if-clauses—the traditional rules According to traditional rules, you use the subjunctive to describe an occurrence that you have presupposed to be contrary to fact: if I were ten years younger, if America were still a British Colony. The verb in the main clause of these sentences must then contain the verb would or (less frequently) should: If I were ten years younger, I would consider entering the marathon. If America were still a British colony, we would all be drinking tea in the afternoon. When the situation described by the if-clause is not presupposed to be false, however, the clause must contain an indicative verb. The form of verb in the main clause will depend on your intended meaning: If Hamlet was really written by Marlowe, as many have argued, then we have underestimated Marlowe’s genius. If Kevin was out all day, then it makes sense that he couldn’t answer the phone.
Remember, just because the modal verb would appears in the main clause, this doesn’t mean that the verb in the if-clause must be in the subjunctive if the content of that clause is not presupposed to be false: If I was (not were) to accept their offer—which I’m still considering—I would have to start the new job on May 2. He would always call her from the office if he was (not were) going to be late for dinner.
Another traditional rule states that you are not supposed to use the subjunctive following verbs such as ask or wonder in if-clauses that express indirect questions, even if the content of the question is presumed to be contrary to fact: We wondered if dinner was (not were) included in the room price. Some of the people we met even asked us if California was (not were) and island.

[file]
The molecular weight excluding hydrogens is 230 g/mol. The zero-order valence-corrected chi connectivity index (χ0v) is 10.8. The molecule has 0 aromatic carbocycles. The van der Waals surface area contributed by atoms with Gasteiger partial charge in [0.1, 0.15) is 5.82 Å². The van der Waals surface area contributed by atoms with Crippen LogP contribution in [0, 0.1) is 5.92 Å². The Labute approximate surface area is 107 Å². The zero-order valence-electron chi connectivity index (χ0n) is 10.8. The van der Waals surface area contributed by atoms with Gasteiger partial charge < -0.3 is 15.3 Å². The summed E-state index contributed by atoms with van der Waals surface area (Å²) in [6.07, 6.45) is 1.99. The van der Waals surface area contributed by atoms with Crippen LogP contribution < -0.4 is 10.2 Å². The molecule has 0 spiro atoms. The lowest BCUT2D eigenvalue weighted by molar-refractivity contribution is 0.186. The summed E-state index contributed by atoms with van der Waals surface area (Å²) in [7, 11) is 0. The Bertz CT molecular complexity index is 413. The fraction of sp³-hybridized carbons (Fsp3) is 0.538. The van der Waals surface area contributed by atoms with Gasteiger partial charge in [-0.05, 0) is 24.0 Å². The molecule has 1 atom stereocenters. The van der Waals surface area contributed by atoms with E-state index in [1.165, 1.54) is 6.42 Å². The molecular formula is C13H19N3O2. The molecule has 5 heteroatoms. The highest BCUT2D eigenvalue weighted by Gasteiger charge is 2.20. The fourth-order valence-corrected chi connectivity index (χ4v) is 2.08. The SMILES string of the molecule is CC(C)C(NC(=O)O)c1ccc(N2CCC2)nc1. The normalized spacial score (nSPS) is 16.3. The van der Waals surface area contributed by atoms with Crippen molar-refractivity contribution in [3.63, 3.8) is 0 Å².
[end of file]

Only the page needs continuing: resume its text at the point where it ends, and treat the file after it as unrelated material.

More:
if-clauses—the reality In practice, of course, many people ignore the rules. In fact, over the last 200 years even well-respected writers have tended to use the indicative was where the traditional rule would require the subjunctive were. A usage such as If I was the only boy in the world may break rules, but it sounds perfectly natural.
subjunctive after wish Yet another traditional rule requires you to use were rather than was in a contrary-to-fact statement that follows the verb wish: I wish I were (not was) lighter on my feet. Many writers continue to insist on this rule, but the indicative was in such clauses can be found in the works of many well-known writers.
would have for had In spoken English, there is a growing tendency to use would have in place of the subjunctive had in contrary-to-fact clauses, such as If she would have (instead of if she had) only listened to me, this would never have happened. But this usage is still widely considered an error in writing. Only 14 percent of the Usage Panel accepts it in the previously-cited sentence, and a similar amount—but 16 percent—accepts it in the sentence I wish you would have told me about this sooner.
didn’t for hadn’t In speech people often substitute didn’t for the subjunctive hadn’t in if-clauses, such as If I didn’t have (instead of if I hadn’t had) my seatbelt on, I would be dead. This usage is also considered nonstandard, however. Seventy-one percent of the Usage Panel rejects it, although 18 percent feel it is acceptable in informal contexts.
hadn’t have Another subjunctive form that is sometimes used in speech but is usually edited out of Standard English is the intrusive have occurring in negative constructions, as in We would have been in real trouble if it hadn’t have been for you. In speech this have is always reduced, as hadn’t a’. The hadn’t have construction often appears in conjunction with the verb happen, as in He would have been in real trouble if I hadn’t have happened to be there where standard practice requires if I hadn’t been there. The Usage Panel has little affection for hadn’t have in these situations; 91 percent of panelists find it unacceptable. (pp. 37–39)